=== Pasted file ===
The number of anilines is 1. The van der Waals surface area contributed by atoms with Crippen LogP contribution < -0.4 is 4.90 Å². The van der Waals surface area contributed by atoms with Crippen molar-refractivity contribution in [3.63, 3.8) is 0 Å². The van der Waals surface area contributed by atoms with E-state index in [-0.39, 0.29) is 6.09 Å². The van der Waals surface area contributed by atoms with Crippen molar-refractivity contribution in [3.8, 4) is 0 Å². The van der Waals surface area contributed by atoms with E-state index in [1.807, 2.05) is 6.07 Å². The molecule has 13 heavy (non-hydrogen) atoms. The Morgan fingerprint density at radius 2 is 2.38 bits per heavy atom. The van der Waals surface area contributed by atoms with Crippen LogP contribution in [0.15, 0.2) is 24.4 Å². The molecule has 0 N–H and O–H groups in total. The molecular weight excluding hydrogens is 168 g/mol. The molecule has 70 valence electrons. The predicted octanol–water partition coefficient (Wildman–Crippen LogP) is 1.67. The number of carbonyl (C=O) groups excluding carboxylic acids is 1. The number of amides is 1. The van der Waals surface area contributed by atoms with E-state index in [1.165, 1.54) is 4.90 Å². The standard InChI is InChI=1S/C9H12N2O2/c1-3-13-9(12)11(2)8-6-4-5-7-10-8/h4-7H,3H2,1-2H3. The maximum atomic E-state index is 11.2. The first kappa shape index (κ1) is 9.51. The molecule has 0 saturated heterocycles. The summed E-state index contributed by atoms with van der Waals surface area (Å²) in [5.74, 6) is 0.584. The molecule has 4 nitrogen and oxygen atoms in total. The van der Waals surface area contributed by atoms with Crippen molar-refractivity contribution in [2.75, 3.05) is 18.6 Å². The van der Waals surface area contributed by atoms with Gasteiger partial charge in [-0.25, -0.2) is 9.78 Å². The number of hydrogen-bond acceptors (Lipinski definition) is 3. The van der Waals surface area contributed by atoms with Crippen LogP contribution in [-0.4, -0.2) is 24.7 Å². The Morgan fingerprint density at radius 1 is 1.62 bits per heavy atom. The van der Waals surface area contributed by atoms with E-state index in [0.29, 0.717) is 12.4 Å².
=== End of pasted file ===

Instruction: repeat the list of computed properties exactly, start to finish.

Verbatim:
The number of anilines is 1. The van der Waals surface area contributed by atoms with Crippen LogP contribution < -0.4 is 4.90 Å². The van der Waals surface area contributed by atoms with Crippen molar-refractivity contribution in [3.63, 3.8) is 0 Å². The van der Waals surface area contributed by atoms with E-state index in [-0.39, 0.29) is 6.09 Å². The van der Waals surface area contributed by atoms with Crippen molar-refractivity contribution in [3.8, 4) is 0 Å². The van der Waals surface area contributed by atoms with E-state index in [1.807, 2.05) is 6.07 Å². The molecule has 13 heavy (non-hydrogen) atoms. The Morgan fingerprint density at radius 2 is 2.38 bits per heavy atom. The van der Waals surface area contributed by atoms with Crippen LogP contribution in [0.15, 0.2) is 24.4 Å². The molecule has 0 N–H and O–H groups in total. The molecular weight excluding hydrogens is 168 g/mol. The molecule has 70 valence electrons. The predicted octanol–water partition coefficient (Wildman–Crippen LogP) is 1.67. The number of carbonyl (C=O) groups excluding carboxylic acids is 1. The number of amides is 1. The van der Waals surface area contributed by atoms with E-state index in [1.165, 1.54) is 4.90 Å². The standard InChI is InChI=1S/C9H12N2O2/c1-3-13-9(12)11(2)8-6-4-5-7-10-8/h4-7H,3H2,1-2H3. The maximum atomic E-state index is 11.2. The first kappa shape index (κ1) is 9.51. The molecule has 0 saturated heterocycles. The summed E-state index contributed by atoms with van der Waals surface area (Å²) in [5.74, 6) is 0.584. The molecule has 4 nitrogen and oxygen atoms in total. The van der Waals surface area contributed by atoms with Crippen molar-refractivity contribution in [2.75, 3.05) is 18.6 Å². The van der Waals surface area contributed by atoms with Gasteiger partial charge in [-0.25, -0.2) is 9.78 Å². The number of hydrogen-bond acceptors (Lipinski definition) is 3. The van der Waals surface area contributed by atoms with Crippen LogP contribution in [-0.4, -0.2) is 24.7 Å². The Morgan fingerprint density at radius 1 is 1.62 bits per heavy atom. The van der Waals surface area contributed by atoms with E-state index in [0.29, 0.717) is 12.4 Å².